·  Do you want a breeding animal? In general, it is best to leave the breeding of animals to those for whom it is a consuming passion, science and art. There are already FAR TOO MANY horses on the market, and there is no truth to the idea that you should let a mare have at least one foal to “make her happy”. Breeding is also expensive, and raising a baby has its own demands.  If you are considering getting a mare with the idea of breeding her somewhere down the line, you need to STUDY, STUDY, STUDY when it comes to bloodlines, genetics, heritable characteristics and diseases, conformation, marketability, etc. You need to be sure you have a facility that can safely house a mare and foal. You need to have plenty of cash to purchase a quality mare that is worth breeding, and for the stud fee of a proven and marketable stallion that will cross well with your mare, not to mention money for vet bills.

Everyone loves cute foals, but breeding is an art and a science best left to those with the extensive knowledge and experience it takes to do it well. Photo: Jane Mortenson, Moonbrook Farm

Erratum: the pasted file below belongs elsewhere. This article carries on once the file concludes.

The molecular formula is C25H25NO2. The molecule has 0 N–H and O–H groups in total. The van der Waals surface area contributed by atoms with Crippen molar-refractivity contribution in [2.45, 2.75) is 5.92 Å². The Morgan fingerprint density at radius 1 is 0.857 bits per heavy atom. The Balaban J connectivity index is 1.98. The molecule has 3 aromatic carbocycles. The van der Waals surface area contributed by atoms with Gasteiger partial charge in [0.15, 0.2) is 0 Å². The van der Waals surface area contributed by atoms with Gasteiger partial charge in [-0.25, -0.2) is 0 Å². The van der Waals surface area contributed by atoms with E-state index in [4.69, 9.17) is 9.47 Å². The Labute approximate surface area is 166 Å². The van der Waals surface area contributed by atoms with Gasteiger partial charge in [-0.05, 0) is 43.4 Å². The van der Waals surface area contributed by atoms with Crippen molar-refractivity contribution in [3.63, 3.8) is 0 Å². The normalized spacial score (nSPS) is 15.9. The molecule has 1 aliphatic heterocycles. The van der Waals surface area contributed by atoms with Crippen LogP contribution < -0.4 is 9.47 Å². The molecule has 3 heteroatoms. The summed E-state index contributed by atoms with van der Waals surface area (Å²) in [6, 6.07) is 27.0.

If, for some reason, you are thinking about getting a stallion with the idea that you’re going to make oodles of cash in stud fees, a good general rule of thumb is: DON’T DO IT!!! You need to be an expert horse handler to safely deal with a stallion, as well as have special facilities to house one, and you need marketing expertise, the time and money to compete/campaign your horse, and LOTS of cash for advertising. Then there are the precise and expensive demands involved in artificial insemination (collection, as well as testing and shipping of cooled and/or frozen semen), complex insurance needs if you are doing live cover – the list goes on and on.  Please do not buy a young colt and leave him ungelded to “see how he turns out because maybe he’ll be stallion quality”.  You are asking for trouble, both for yourself and the horse, and even a little bit of research will show you that the market is saturated with quality stallions owned by big money breeders with whom you will never be able to compete.